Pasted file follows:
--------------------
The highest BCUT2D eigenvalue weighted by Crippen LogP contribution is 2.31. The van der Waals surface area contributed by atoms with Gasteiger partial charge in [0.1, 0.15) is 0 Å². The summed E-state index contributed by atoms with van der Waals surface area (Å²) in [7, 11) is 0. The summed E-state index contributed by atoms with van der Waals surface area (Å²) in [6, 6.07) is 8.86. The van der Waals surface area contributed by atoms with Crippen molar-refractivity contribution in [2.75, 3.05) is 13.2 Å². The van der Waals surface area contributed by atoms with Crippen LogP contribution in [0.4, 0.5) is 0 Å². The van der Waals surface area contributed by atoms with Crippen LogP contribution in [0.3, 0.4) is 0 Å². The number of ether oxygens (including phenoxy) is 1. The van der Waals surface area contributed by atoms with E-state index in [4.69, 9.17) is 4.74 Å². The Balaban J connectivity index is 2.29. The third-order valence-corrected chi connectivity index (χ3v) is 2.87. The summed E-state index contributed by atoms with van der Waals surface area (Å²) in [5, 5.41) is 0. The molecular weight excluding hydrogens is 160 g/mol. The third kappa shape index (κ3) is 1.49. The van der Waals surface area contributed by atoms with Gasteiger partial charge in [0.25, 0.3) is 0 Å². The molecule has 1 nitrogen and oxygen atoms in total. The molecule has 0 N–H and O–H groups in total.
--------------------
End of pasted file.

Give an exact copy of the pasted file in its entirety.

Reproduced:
The highest BCUT2D eigenvalue weighted by Crippen LogP contribution is 2.31. The van der Waals surface area contributed by atoms with Gasteiger partial charge in [0.1, 0.15) is 0 Å². The summed E-state index contributed by atoms with van der Waals surface area (Å²) in [7, 11) is 0. The summed E-state index contributed by atoms with van der Waals surface area (Å²) in [6, 6.07) is 8.86. The van der Waals surface area contributed by atoms with Crippen molar-refractivity contribution in [2.75, 3.05) is 13.2 Å². The van der Waals surface area contributed by atoms with Crippen LogP contribution in [0.4, 0.5) is 0 Å². The van der Waals surface area contributed by atoms with Crippen LogP contribution in [0.3, 0.4) is 0 Å². The number of ether oxygens (including phenoxy) is 1. The van der Waals surface area contributed by atoms with E-state index in [4.69, 9.17) is 4.74 Å². The Balaban J connectivity index is 2.29. The third-order valence-corrected chi connectivity index (χ3v) is 2.87. The summed E-state index contributed by atoms with van der Waals surface area (Å²) in [5, 5.41) is 0. The molecular weight excluding hydrogens is 160 g/mol. The third kappa shape index (κ3) is 1.49. The van der Waals surface area contributed by atoms with Gasteiger partial charge in [0.25, 0.3) is 0 Å². The molecule has 1 nitrogen and oxygen atoms in total. The molecule has 0 N–H and O–H groups in total.